1. Polarisation and division of Lagos State communities into different camps. Several groups have emerged claiming support for one candidate or rejecting imposition of a candidate rather insisting on merit and due process. The irony is that some of the groups have claimed we can now claim our state of origin according to our pleasure and whenever we like. The trust in government over this problem is almost eroded.
  2. The tax payers of Lagos State. Enormous resources have been spent on the process and the review. What is the cost benefit of running from the truth? The costs of the interviews, hotel costs, logistics and honoraria for the special visitation panel are not insignificant.
  3. Justice and the rule of Law are probably the greatest casualties. The process followed due process yet the visitor is vacillating. The panel chose to focus on the lie that one qualification was superior to the other which is alien to the conditions of service of LASU.

Can a referee create his/her own rules or change the rules in the midst of the game or rewrite the results after the game is over? This is what the panel chose to do. How can only those who have a terminal degree sit and judge those who have another equally terminal degree without including any of the latter in the panel? Has justice been done or seen to have been done? Since, the second process picked the best three candidates who are medical doctors in Clinical Medicine and Fellows of the National Postgraduate Medical College of Nigeria/ the West African Postgraduate College of Physicians, the others should do better at the next opportunity.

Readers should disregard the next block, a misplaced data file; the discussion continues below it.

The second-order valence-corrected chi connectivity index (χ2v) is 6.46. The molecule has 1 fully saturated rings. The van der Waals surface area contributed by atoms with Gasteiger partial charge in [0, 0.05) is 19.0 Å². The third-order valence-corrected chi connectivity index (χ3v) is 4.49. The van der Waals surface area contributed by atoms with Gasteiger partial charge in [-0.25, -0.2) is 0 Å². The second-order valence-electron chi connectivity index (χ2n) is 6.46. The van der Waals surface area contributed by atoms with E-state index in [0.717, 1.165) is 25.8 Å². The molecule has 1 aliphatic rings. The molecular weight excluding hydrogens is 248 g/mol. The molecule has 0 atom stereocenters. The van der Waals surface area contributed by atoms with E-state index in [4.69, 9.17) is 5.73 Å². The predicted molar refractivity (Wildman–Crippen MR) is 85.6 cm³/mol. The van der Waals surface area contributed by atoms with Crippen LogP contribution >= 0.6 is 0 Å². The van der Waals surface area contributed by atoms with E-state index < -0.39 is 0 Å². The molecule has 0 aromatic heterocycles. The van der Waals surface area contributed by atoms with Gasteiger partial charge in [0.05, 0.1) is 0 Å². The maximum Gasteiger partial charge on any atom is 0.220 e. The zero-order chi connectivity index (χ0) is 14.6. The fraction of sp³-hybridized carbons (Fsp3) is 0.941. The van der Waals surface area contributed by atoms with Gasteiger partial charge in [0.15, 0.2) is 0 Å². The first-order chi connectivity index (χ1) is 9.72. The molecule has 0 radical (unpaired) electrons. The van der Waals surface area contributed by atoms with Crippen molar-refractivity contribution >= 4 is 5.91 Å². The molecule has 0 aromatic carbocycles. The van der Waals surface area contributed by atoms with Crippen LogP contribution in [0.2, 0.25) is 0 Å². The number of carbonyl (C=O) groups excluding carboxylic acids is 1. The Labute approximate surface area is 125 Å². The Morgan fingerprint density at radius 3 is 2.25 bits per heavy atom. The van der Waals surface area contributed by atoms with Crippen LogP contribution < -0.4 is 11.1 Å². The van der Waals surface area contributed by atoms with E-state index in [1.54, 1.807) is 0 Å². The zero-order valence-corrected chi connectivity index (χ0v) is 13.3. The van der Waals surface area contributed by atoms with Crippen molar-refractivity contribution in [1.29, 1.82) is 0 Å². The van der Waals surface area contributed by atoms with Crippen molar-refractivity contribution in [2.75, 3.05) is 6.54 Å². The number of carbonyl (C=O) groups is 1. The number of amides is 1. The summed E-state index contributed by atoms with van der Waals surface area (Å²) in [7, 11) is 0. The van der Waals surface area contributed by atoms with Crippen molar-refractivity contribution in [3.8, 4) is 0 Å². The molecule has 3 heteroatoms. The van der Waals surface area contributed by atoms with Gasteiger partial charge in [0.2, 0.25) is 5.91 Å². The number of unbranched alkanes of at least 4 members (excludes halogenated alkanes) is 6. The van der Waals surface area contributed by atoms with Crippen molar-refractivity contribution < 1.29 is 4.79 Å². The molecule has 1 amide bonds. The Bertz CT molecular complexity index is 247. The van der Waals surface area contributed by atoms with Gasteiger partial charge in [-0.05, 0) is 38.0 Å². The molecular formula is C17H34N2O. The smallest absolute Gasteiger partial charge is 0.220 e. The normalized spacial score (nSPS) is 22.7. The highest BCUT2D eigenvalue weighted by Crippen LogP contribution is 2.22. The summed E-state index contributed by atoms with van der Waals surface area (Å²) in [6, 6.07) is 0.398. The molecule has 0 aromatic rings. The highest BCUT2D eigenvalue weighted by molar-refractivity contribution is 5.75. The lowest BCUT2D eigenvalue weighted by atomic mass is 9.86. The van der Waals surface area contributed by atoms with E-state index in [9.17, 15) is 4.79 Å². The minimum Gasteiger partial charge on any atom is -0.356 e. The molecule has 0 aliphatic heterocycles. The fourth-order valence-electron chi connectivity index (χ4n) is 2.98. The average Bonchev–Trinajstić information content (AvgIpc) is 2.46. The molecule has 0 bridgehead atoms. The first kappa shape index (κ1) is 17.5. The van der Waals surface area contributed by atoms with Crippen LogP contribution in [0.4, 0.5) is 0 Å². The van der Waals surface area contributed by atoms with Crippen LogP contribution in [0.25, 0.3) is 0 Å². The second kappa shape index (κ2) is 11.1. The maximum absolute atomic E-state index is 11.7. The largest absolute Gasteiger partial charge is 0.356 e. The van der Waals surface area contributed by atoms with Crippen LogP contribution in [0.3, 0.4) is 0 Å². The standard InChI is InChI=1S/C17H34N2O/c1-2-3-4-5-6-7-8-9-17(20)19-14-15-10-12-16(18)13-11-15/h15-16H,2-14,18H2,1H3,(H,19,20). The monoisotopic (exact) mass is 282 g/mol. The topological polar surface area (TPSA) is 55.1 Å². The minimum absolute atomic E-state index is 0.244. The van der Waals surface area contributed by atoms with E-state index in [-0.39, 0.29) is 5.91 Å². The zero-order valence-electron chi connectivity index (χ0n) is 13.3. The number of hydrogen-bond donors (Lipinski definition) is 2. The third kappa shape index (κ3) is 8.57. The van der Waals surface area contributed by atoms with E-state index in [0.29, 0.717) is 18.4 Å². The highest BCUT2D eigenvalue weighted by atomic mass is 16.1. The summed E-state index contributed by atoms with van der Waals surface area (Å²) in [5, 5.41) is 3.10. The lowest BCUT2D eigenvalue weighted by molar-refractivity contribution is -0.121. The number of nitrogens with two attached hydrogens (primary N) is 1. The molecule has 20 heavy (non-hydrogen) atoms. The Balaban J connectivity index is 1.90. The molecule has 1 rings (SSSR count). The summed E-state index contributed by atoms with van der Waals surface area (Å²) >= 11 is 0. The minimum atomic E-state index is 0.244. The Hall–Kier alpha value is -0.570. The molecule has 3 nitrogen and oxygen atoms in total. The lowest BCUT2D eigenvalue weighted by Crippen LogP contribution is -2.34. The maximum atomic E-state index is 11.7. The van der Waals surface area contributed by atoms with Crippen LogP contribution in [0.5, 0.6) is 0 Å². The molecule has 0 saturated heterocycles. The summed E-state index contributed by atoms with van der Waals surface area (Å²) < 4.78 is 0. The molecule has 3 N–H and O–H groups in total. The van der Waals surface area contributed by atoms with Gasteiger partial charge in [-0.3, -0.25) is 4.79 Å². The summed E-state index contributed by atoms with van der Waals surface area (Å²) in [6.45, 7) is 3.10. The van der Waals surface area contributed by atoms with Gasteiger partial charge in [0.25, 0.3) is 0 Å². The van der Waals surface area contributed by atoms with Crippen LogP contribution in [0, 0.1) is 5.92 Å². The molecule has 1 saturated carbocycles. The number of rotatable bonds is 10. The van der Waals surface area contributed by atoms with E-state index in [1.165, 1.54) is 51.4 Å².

No one foresaw this when the first process was cancelled. God works in mysterious ways! What message is being communicated to young resident doctors who are training to become Fellows and consultants in accordance with the laws of Nigeria? Can Nigeria afford an exodus of Fellows from the universities since we are declaring that their lawful qualification is not valued in LASU and probably in other universities? What will become of medical education in the country? Will those who are not Fellows treat all of us including the governor when we are sick?